Monday, December 26, 2005

There's Something New in the Garage

And it's a 2006 Honda Accord LX / SE.

Which means, of course, that there's something new in my financial portfolio, and that would be DEBT.

I can no longer revel in the fact that I am debt-free except for my home. That situation is a goner. I don't like it, because over the last year, with having no payments other than the mortgage, I've seen how nice debt-freedom can be.

I have grown to really, really despise debt.

I absolutely expect my readers to drill me on what I've just done. After spending all this time — years now — harping on our debt-laden society and how people get buried in it so easily, you'd think that I would run screaming from the thought of financing our next vehicle. And a new vehicle, at that? Egads. Have I cratered to blatant consumerism? Have I lost my financial marbles?


But after much hand-wringing and consideration, I came to a conclusion: I really, really value having a dependable car whose repair, maintenance, and ownership history I can absolutely validate. I had that with our now-demolished 1995 Accord ... and I have it again with our new one. The price for that sort of quality and assurance, of course, is high.

The Process
Working in the car business, I have some connections. So when my dealership's general manager is (1) a great friend of mine, and (2) a good friend of a nearby Honda dealership's general manager, I like to put those connections to use. Thanks again, Robert, for making that phone call on my behalf. I think it made my buying experience much easier ... and a little less expensive.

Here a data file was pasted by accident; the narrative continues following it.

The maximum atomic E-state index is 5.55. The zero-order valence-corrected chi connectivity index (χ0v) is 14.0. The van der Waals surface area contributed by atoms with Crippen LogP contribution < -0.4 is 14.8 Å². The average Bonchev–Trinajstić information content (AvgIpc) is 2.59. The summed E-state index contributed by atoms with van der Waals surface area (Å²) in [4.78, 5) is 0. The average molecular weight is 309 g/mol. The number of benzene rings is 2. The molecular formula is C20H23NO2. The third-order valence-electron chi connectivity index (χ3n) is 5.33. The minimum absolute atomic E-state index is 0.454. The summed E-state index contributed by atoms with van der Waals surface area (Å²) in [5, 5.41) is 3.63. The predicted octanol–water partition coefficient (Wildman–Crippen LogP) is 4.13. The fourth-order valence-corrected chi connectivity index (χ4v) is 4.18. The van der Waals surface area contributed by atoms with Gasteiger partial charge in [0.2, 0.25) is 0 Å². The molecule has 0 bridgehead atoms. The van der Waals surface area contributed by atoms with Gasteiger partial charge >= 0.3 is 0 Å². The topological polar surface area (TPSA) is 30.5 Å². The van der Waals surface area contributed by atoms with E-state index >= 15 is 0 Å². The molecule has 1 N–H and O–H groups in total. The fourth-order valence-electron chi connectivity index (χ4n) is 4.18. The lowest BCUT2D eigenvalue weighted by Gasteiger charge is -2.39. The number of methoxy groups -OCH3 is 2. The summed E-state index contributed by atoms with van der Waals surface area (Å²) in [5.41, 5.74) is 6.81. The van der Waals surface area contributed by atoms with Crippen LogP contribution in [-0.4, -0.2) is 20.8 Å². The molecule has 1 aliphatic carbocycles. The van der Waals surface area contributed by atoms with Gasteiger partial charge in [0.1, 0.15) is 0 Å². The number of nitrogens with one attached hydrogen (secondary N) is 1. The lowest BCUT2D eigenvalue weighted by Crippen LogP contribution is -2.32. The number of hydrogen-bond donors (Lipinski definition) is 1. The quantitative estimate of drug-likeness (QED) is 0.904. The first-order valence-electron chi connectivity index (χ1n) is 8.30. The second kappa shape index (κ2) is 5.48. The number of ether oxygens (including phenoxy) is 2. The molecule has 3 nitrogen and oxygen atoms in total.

We test drove a 2005 Accord with 24k miles, a 2005 Camry with 38k miles, and then a 2006 Accord (the one we ended up purchasing). Big surprise here: We liked the '06 Accord much better than the others. Better aesthetically, better functionally, better mileage- and previous-usage-wise (duh), and just plain better overall.

What we didn't like so much, of course, was the price (and I'm not just talking about the sticker). There's depreciation, insurance, TTL, and so on . . ..

Dork that I am, I took my laptop to the dealership with me, and I put it to use. I'd already scoured my Quicken data and my Excel spending plans from the past six months. After plugging in worst-case income scenarios, I knew that if we were going to take on any monthly payments, they would have to be less than $400. (That's after considering the increased insurance costs. I'd pegged this at around $70 per month; in actuality, it's closer to $50.)

If I was buying used, I promised myself that I wouldn't pay more than $20k. If new, not more than $22k. Under no circumstances would I buy a black or dark-blue car, nor one with a sunroof, nor one that had shown any signs of being involved in a wreck.

I knew going in that I wasn't going to consider any of the usual F&I office offerings (gap coverage, TheftGuard, exterior and interior protection packages, and on and on) with the exception of perhaps an extended warranty. And in that case, the extended warranty would have to be from a company I deal with daily (given my job, there are several) and it would have to be sold to me at a price matching what I could get from my own workplace (roughly cost plus a hundred bucks).